Caffè Florian, Venice (1720)
Piazza San Marco 56, Venice, 30124, Italy | www.caffeflorian.com
Not the original coffee bar (which also stood in Venice), but the Florian is Italy's oldest surviving coffee bar. Serving artists, musicians, politicians and even royalty since 1720, the Florian has been a crossroad of cultures for centuries. However, it is now popular largely among tourists adding another done to their bucket lists. The food and coffee are certainly nothing to right home about and if 7 Euros for a coffee seems a little steep, then like most other visitors, you may prefer to enjoy a coffee for a fraction of the price at one of the many other exceptional coffee bars hidden around Venice's narrow streets. If you do call by, after dark is undoubtedly the best time, with fewer tourists, and orchestras playing in St Marks Square creating a romantic atmosphere.
Caffè Gambrinus, Naples (1890)
Via Chiaia 1-2, Naples, 80132, Italy | www.caffegambrinus.com
Heading to the South of Italy, the Gambrinus in Napoli is an elegant, liberty-style coffee bar, that unlike the Florian, maintains reasonable prices. Apart from the coffee which is divine, try the pastries - sfogliatelle or babbà.
There is probably no more appropriate time than pointing out whilst in Napoli, that standard Italian coffee is truly un dito (a fingers width). This is no more true than in Napoli, where a standard coffee would barely fill a thimble, and is drunk with the sole intention to fare la boca (flavour the palate after eating). I recently visited a bar with an English friend who was devastaed by his thimble-sized serving of coffee sat in the bottom of his cup, when I asked instead for an "enormous" coffee for a foreigner - the waiter came back with a half filled espresso cup. That said, it was exquisite.
Antico Caffè Greco, Rome (1760)
Via Condotti 86, Piazza di Spagna, Rome, 50123, Italy | www.anticocaffegreco.eu/
Heading 2 hours north to the capital, Italy's second oldest coffee bar, il Caffè Greco in Rome's fashion district has been a renowned meeting place for poets and writers since 1760. Hans Christian Andersen, Byron, Goethe, Schopenhauer, Wagner, Welles, Levi, and even Casanova have all been regulars at this mecca of coffee and literature.
Famous and well touristed it is, the Antico Caffè Greco remains true to its roots and is popular with writers even today.
Il Caffè Gilli, Florence (1733)
Piazza della Repubblica 36-39r, Florence, 50123, Italy | www.gilli.it/
Another 2 hours further North through winding country roads that take in vinyards and alleys of cypress trees leading up to Tuscan villas, brings you to scenic Florence in the heart of Italy.
Since it's founding by a family of Swiss immigrants in 1733, the iconic Caffè Gilli in central Florence has become an institution. Like so many other bars on this list, the bar has always attracted famous writers and poets, and even today, hollywood stars, rockstars and politicians have all been spotted having a moment of relax in the Gilli. Sitting outside you can enjoy a coffee in one of Italy's most beautiful squares, though if you are on a budget, it is advisable to take your coffee standing al banco (for a fraction of the price).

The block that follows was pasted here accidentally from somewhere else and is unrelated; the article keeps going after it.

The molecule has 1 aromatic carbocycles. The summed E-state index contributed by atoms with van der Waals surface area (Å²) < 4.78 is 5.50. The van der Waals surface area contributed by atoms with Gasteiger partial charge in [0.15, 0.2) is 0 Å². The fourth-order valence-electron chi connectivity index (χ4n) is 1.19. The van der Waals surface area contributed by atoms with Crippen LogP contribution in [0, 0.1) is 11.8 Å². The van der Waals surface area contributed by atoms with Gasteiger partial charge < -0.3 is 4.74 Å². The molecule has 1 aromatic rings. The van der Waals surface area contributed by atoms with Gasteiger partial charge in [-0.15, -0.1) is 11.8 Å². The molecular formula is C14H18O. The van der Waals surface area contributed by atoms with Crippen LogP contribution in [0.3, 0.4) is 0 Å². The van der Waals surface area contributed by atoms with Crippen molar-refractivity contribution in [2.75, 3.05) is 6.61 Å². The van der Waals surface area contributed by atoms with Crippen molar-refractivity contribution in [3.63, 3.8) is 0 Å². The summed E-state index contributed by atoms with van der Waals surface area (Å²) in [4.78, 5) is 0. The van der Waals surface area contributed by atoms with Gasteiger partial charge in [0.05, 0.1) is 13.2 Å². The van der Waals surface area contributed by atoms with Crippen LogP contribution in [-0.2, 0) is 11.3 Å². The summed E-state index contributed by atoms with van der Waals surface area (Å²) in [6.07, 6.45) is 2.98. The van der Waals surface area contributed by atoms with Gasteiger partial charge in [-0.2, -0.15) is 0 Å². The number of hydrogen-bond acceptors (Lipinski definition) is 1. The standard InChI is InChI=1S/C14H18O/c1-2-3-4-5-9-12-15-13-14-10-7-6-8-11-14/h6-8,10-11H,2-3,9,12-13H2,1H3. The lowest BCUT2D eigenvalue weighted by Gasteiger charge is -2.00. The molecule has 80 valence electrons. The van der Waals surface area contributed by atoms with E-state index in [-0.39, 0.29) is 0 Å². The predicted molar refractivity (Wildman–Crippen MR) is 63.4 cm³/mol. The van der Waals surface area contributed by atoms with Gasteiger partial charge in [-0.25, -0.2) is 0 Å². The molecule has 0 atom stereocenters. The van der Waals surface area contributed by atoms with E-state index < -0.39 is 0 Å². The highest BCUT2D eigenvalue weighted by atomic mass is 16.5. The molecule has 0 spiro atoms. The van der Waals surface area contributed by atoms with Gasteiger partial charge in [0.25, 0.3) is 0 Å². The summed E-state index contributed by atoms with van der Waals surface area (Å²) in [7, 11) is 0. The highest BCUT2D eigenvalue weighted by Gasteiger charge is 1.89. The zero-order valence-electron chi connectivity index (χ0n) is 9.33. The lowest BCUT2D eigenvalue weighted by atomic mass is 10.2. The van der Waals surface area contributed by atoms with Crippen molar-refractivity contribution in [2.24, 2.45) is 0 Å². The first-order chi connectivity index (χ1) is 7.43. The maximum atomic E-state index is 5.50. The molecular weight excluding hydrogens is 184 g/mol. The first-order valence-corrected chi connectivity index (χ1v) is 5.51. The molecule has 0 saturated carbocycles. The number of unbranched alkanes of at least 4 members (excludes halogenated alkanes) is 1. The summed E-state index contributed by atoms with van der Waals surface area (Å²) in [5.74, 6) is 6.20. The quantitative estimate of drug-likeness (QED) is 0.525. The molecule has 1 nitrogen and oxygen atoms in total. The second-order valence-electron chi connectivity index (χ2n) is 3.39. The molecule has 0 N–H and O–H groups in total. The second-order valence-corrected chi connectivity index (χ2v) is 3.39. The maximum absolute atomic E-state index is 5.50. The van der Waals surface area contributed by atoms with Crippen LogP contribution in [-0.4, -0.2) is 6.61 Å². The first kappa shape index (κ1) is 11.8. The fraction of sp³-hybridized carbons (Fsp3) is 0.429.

Tip! With some wines priced at an eye-watering 1350 Euros a bottle, check what you are ordering to avoid passing out.
Arione, Cuneo (1923)
Piazza Galimberti 14, Cuneo 12100, Italy | www.arionecuneo.it/
In the far North West of Italy, Cuneo and the Arione are not on your usual Italian tourist list, but they should be. Cuneo itself is a magestic ex-Royal town in Piemonte, with a stunning Alpine backdrop. Like most towns in Piemonte, it is famous throughout Italy for it's coffee bars, and none is more famous than the Arione.
Tip: for an original gift to take back from Italy, try the Cuneesi al rhum - rhum and chocolate liquors first produced in this bar.
Caffè Confetteria al Bicerin, Turin (1763)
Piazza della Consolata 5, Turin, Italy | www.bicerin.it
Il Bicerin, literally the little cup in the local Piemontese dialect has been serving their trademark coffee, chocolate and cream concoction to famous clientele in Turin, North West Italy since 1763. Il bicerin is a small but welcoming bar that feels like you jumped back 200 years in time when you step though the door.
Pasticceria Cova, Milano (1817)
Via Montenapoleone 8, Milano, 20100, Italy | www.pasticceriacova.com
Although moved from it's original spot, the chic Pasticceria Cova has always been in the heart of Milan's world famous via della moda, and attracts a Gucci and Prada clad crowd. Part of the attraction of the Cova is the walk passed through the world-famous fashion streets to get there.
The bar itself is a mix of the old and new. We particularly enjoyed the Cova's coffee - a walnuty mix of central America and Brazilian beans.
Tip: the Cova's Panettone (Italian Christmas and Easter cake) is a Milanese speciality and makes a great gift to take home from your travels.
Many of Italy’s historic bars can be found on the official website for historic Italian bars (as informative as it is old).